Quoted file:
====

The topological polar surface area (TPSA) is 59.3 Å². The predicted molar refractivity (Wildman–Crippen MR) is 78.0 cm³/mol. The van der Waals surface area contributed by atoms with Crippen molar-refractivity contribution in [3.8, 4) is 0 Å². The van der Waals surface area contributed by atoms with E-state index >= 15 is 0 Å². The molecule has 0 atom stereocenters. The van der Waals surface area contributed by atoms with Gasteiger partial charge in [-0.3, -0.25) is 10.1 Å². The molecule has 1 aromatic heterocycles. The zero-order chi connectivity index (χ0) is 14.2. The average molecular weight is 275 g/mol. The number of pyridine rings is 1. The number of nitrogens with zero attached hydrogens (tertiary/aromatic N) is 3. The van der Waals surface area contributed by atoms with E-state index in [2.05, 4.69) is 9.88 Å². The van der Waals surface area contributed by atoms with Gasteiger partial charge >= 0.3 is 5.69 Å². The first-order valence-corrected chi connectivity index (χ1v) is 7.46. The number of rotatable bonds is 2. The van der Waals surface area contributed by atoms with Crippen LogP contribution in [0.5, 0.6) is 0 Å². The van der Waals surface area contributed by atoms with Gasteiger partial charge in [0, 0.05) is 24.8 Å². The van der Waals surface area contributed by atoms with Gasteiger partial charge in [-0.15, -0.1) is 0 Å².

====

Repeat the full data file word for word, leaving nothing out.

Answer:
The topological polar surface area (TPSA) is 59.3 Å². The predicted molar refractivity (Wildman–Crippen MR) is 78.0 cm³/mol. The van der Waals surface area contributed by atoms with Crippen molar-refractivity contribution in [3.8, 4) is 0 Å². The van der Waals surface area contributed by atoms with E-state index >= 15 is 0 Å². The molecule has 0 atom stereocenters. The van der Waals surface area contributed by atoms with Gasteiger partial charge in [-0.3, -0.25) is 10.1 Å². The molecule has 1 aromatic heterocycles. The zero-order chi connectivity index (χ0) is 14.2. The average molecular weight is 275 g/mol. The number of pyridine rings is 1. The number of nitrogens with zero attached hydrogens (tertiary/aromatic N) is 3. The van der Waals surface area contributed by atoms with E-state index in [2.05, 4.69) is 9.88 Å². The van der Waals surface area contributed by atoms with Gasteiger partial charge >= 0.3 is 5.69 Å². The first-order valence-corrected chi connectivity index (χ1v) is 7.46. The number of rotatable bonds is 2. The van der Waals surface area contributed by atoms with Crippen LogP contribution in [0.5, 0.6) is 0 Å². The van der Waals surface area contributed by atoms with Gasteiger partial charge in [0, 0.05) is 24.8 Å². The van der Waals surface area contributed by atoms with Gasteiger partial charge in [-0.15, -0.1) is 0 Å².